Wembley's 180-foot-long, 80-foot-deep raised platform was decorated with outsize posters of Mandela. Harry Belafonte, who has just released an antiapartheid album, opened the show by addressing the absent prisoner. "The message is quite simple," the singer said. "We salute you, and we want to see you and your fellow prisoners free." Similar messages followed. Sting headed his set with "If You Love Somebody Set Them Free." Sporting a crucifix earring, George Michael, the ex-Wham! man, did a medley of soul tunes, explaining that it "was my duty, as a white singer, to perform black songs."
Yet the 72,000 ticket holders who forked over 50 bucks each to attend the show were not all proto-poli-sci professors. They wanted, and got, spectacle. When the Eurythmics' Dave Stewart and two-months-pregnant Annie Lennox lit into "Sweet Dreams Are Made of This," or when Chrissie Hynde struck up "I Got You Babe" with UB40, the frenzied reaction of fans shook the 175 tons of scaffolding erected for the event.
Artists Against Apartheid, organizers of the concert, was founded two years ago by Jerry Dammers, former vocalist of the British ska band the Specials. After hearing that Simple Minds' lead singer, Jim Kerr, had once called Nelson Mandela a symbol of all political prisoners worldwide, Dammers approached him with his plan for a tribute. Kerr enlisted Dire Straits. Sting and Peter Gabriel then signed on, and the project was cinched when Whitney Houston added her name. "It was an amazing coup that she wanted to come," says Kerr. "A hugely popular black artist really made it credible. I'd never have thought she'd take a political stance."
Onstage, Houston brought the house down with "Didn't We Almost Have It All," a tearful duet of "The Greatest Love of All" with her mother, Cissy, and "I Get So Emotional." Backstage, other performers got just as emotional over Houston's superstar behavior. Her bodyguards rudely shoved Whoopi Goldberg aside enroute to the stage, prompting the actress to retort, "I'm black, too." And Houston reportedly refused to relinquish part of her 45-minute stage time to Stevie Wonder, whose stint was delayed three hours because of stolen equipment. Wonder seemed to recover quickly; it took him seven minutes and two songs—"I Just Called to Say I Love You" and "Dark 'n' Lovely"—to receive the longest ovation of any act. Later, however, he was visibly upset by his truncated performance. "I can't believe this is happening," he said. "This concert was very important to me."
Old, new and odd ensembles were the order of the day. Banned in South Africa since 1979 for donating record proceeds to Amnesty International, Dire Straits dedicated "Brothers in Arms" to Mandela. Eric Clapton, dryly introduced by Straits lead singer-guitarist Mark Knopfler as "the best stand-in we could get," joined the band for "Sultans of Swing, "Walk of Life" and "Romeo and Juliet" before launching into his classic "Wonderful Tonight." By song's end, cigarette lighters flickered throughout the stadium. The Bee Gees joined Bryan Adams for "You Win Again." Chubby Checker twisted with the Fat Boys. Antiapartheid activists, including African National Congress President Oliver Tambo, filled the royal box, customarily reserved for the Windsors. Daryl Hannah joined Steve Van Zandt, Peter Gabriel, Meat Loaf and boyfriend Jackson Browne for a rendition of Van Zandt's "Sun City."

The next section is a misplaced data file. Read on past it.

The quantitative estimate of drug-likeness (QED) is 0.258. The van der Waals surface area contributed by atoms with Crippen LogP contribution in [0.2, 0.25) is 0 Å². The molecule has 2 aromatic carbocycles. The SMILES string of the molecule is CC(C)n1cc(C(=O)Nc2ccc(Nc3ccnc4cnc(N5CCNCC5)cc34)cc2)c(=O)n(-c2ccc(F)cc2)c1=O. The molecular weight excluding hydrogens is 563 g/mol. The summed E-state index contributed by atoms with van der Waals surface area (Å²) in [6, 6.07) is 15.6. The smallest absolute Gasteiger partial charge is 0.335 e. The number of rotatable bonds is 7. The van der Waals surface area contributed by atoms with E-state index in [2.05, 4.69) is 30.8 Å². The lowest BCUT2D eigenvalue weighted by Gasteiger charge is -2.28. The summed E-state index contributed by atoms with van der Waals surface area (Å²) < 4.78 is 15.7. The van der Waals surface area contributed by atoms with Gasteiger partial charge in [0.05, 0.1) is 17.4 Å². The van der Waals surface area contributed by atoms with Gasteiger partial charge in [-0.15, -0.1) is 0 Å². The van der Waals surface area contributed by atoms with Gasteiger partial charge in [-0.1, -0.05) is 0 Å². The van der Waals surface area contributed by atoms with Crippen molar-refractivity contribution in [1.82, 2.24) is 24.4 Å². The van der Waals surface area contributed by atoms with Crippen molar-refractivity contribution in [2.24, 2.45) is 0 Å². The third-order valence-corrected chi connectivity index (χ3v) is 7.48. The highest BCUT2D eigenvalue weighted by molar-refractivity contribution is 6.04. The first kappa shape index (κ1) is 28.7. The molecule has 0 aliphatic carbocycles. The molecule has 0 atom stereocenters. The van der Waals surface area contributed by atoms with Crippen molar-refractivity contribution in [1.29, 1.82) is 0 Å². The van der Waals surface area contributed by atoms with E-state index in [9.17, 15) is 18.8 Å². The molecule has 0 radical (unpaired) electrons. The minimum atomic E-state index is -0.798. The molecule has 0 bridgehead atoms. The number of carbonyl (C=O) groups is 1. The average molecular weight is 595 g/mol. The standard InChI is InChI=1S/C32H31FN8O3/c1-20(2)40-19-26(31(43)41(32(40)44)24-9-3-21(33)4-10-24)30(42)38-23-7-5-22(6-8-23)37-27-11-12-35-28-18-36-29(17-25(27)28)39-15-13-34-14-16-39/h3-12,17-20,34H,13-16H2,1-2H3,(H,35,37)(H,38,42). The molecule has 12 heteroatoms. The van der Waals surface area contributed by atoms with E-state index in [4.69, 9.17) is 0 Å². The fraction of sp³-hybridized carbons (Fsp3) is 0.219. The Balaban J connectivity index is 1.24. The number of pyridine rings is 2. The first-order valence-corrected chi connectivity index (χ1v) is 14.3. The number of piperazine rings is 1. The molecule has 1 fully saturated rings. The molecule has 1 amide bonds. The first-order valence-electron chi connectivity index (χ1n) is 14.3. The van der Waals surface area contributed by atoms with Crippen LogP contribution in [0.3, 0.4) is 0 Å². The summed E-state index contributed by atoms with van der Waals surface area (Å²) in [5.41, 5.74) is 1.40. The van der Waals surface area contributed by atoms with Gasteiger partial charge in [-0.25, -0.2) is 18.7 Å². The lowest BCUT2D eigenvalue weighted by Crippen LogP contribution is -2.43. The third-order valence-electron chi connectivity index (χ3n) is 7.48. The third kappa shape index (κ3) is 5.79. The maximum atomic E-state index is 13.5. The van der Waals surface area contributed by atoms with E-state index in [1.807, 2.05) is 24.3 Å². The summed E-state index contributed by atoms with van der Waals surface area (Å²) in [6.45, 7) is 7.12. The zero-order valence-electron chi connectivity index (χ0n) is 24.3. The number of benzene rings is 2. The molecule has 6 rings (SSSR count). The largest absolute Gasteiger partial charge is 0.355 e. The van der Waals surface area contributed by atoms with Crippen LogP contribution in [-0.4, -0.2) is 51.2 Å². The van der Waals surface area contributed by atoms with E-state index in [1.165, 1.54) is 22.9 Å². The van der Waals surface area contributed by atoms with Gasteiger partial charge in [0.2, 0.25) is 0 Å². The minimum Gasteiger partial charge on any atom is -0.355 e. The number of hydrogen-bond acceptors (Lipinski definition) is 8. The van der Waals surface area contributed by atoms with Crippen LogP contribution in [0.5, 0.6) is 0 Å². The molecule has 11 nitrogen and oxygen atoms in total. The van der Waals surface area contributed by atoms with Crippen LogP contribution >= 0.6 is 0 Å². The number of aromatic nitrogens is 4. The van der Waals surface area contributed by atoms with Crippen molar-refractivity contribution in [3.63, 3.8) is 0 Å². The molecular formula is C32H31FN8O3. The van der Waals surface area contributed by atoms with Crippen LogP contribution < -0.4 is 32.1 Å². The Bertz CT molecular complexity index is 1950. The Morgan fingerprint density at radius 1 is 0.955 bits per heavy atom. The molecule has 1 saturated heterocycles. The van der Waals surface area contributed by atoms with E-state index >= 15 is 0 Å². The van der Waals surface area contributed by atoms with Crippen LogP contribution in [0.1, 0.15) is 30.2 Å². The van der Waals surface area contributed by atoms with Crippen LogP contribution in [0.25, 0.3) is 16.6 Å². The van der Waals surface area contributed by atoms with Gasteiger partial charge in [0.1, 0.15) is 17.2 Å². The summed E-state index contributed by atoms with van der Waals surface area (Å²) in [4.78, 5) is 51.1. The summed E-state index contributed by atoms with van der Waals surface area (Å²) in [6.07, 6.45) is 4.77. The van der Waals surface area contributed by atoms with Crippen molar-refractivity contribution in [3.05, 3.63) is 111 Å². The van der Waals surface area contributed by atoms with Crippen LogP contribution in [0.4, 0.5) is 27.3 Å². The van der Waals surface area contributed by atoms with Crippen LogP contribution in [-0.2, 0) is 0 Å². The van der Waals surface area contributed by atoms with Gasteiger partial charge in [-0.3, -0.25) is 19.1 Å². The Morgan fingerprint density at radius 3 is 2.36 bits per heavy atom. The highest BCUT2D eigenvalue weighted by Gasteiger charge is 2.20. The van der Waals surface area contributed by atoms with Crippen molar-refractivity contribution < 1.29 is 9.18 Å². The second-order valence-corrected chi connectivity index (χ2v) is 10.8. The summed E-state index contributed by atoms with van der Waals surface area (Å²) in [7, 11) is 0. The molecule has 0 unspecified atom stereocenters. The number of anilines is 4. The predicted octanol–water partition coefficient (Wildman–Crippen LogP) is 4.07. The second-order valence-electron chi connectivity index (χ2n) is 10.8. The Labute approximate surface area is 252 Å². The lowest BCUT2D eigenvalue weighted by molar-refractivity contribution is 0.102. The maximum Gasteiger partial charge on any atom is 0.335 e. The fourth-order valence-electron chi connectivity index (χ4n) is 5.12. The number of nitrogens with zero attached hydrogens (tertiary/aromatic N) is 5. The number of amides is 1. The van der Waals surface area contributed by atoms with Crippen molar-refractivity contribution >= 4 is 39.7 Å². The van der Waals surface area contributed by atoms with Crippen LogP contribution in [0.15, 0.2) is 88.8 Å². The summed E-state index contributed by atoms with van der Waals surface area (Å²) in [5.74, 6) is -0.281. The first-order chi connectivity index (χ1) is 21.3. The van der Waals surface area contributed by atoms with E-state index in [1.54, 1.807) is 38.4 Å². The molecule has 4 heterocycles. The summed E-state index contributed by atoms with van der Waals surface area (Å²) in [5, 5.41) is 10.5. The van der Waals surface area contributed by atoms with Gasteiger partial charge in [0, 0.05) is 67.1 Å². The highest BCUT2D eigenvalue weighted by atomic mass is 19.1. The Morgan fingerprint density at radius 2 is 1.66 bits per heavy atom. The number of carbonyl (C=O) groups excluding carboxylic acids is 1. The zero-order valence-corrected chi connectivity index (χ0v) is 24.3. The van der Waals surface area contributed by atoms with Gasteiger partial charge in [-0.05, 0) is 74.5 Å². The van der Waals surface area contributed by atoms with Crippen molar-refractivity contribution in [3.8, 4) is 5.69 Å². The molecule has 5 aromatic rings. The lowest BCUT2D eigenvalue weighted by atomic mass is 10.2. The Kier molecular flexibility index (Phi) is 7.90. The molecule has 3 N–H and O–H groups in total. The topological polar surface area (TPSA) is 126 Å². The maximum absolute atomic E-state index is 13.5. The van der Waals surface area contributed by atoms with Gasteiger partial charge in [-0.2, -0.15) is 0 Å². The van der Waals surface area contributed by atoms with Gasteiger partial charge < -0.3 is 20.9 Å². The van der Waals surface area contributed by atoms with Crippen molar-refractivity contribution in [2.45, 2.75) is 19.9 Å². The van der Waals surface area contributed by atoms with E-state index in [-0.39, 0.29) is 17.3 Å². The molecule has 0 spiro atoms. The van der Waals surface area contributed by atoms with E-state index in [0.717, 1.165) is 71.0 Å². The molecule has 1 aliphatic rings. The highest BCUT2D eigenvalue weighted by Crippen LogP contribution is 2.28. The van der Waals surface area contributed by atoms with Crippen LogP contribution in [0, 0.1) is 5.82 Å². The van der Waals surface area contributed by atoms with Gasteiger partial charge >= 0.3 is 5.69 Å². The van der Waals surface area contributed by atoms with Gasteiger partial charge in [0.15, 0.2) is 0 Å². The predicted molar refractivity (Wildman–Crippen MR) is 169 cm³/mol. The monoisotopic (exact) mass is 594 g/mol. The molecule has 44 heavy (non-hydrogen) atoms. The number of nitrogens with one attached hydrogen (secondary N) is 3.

Other standout performers included Tracy Chapman, Al Green, Joe Cocker, Roberta Flack, Natalie Cole, Phil Collins, Hugh Masekela, Miriam Makeba, Nick Ashford and Valerie Simpson, Joan Armatrading and Freddie Jackson. Non-musicians in the show included Denzel Washington
, Whoopi Goldberg, Gregory Hines, Philip Michael Thomas and Ali MacGraw, most of whom helped with introductions.
In Britain, Parliament's South Africa supporters tried to stop the BBC's airing of the show, saying that the tribute backed organizations that "maim and kill innocent people in South Africa." But the BBC, the concert's organizers and Oliver Tambo insisted that the money—an estimated $3 million—would be split between the British Antiapartheid Movement and seven other African charities.
Freedomfest closed in marked contrast to the hours of pomp, rock and pageantry that preceded it. Bathed in a simple white light, opera singer Jessye Norman sang "Amazing Grace" with no accompaniment. During her last notes, fireworks lit up the London sky, honoring a man in a jail cell 6,000 miles away. As a silent crowd filed out of the stadium, Stevie Wonder's words still hung in the air. "Nelson Mandela," he had said before leaving the stage, "until you are free, no man, woman or child, whatever color, is really free."
—By Margot Dougherty, with Jonathan Cooper and Janine Di Giovanni in London
The man of the moment spent the day as he has spent every day for the past 26 years—in one of South Africa's maximum security prisons. Nothing could change that. But Nelson Mandela, the adversary of apartheid sentenced to life imprisonment for sabotage and conspiracy to topple the South African government, had some kind of 70th birthday party. When all was sung and done, more than a billion people in more than 60 countries—from Qatar to Ecuador, and Angola to Aruba—saw last Saturday's Freedomfest, the 11-hour London rock megaconcert dedicated to the man who symbolizes resistance to South Africa's racist policies. The extravaganza drew the largest audience for a music event in the history of television, and the promise of such unprecedented exposure of course helped coax super-celeb rock stars to forgo fees. But it was the cause that brought such an enthusiastic turnout of talent for the Wembley Stadium benefit. There was some controversy, some friction, but thanks to specially dedicated songs and political speeches, Artists Against Apartheid brought Mandela to the world's center stage.